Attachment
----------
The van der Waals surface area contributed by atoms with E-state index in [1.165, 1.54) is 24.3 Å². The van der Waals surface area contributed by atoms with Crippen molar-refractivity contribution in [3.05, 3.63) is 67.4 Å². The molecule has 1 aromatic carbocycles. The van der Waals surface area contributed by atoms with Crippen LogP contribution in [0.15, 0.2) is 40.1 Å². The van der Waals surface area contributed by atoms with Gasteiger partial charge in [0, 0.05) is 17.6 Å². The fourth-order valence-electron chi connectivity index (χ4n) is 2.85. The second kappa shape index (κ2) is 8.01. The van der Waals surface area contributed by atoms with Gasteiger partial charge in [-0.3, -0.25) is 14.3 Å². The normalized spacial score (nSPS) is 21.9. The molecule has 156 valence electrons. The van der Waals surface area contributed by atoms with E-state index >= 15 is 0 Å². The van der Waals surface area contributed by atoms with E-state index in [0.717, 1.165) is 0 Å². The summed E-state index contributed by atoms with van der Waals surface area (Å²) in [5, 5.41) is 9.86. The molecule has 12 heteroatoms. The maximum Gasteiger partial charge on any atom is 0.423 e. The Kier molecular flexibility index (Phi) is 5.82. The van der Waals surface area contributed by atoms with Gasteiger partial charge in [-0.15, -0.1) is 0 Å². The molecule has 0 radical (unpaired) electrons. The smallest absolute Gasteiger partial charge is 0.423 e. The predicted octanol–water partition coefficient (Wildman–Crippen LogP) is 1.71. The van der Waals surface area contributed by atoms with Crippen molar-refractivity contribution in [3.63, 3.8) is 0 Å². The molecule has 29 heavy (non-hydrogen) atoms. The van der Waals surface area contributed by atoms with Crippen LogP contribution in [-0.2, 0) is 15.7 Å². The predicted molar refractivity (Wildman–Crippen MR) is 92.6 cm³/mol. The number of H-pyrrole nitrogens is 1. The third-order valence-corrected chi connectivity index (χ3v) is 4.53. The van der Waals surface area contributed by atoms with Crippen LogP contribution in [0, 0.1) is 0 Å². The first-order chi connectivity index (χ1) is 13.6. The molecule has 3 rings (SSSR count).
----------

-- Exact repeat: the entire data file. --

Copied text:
The van der Waals surface area contributed by atoms with E-state index in [1.165, 1.54) is 24.3 Å². The van der Waals surface area contributed by atoms with Crippen molar-refractivity contribution in [3.05, 3.63) is 67.4 Å². The molecule has 1 aromatic carbocycles. The van der Waals surface area contributed by atoms with Crippen LogP contribution in [0.15, 0.2) is 40.1 Å². The van der Waals surface area contributed by atoms with Gasteiger partial charge in [0, 0.05) is 17.6 Å². The fourth-order valence-electron chi connectivity index (χ4n) is 2.85. The second kappa shape index (κ2) is 8.01. The van der Waals surface area contributed by atoms with Gasteiger partial charge in [-0.3, -0.25) is 14.3 Å². The normalized spacial score (nSPS) is 21.9. The molecule has 156 valence electrons. The van der Waals surface area contributed by atoms with E-state index >= 15 is 0 Å². The van der Waals surface area contributed by atoms with E-state index in [0.717, 1.165) is 0 Å². The summed E-state index contributed by atoms with van der Waals surface area (Å²) in [5, 5.41) is 9.86. The molecule has 12 heteroatoms. The maximum Gasteiger partial charge on any atom is 0.423 e. The Kier molecular flexibility index (Phi) is 5.82. The van der Waals surface area contributed by atoms with Gasteiger partial charge in [-0.15, -0.1) is 0 Å². The molecule has 0 radical (unpaired) electrons. The smallest absolute Gasteiger partial charge is 0.423 e. The predicted octanol–water partition coefficient (Wildman–Crippen LogP) is 1.71. The van der Waals surface area contributed by atoms with Crippen molar-refractivity contribution in [3.63, 3.8) is 0 Å². The molecule has 29 heavy (non-hydrogen) atoms. The van der Waals surface area contributed by atoms with Crippen LogP contribution in [-0.2, 0) is 15.7 Å². The predicted molar refractivity (Wildman–Crippen MR) is 92.6 cm³/mol. The number of H-pyrrole nitrogens is 1. The third-order valence-corrected chi connectivity index (χ3v) is 4.53. The van der Waals surface area contributed by atoms with Crippen LogP contribution in [0, 0.1) is 0 Å². The first-order chi connectivity index (χ1) is 13.6. The molecule has 3 rings (SSSR count).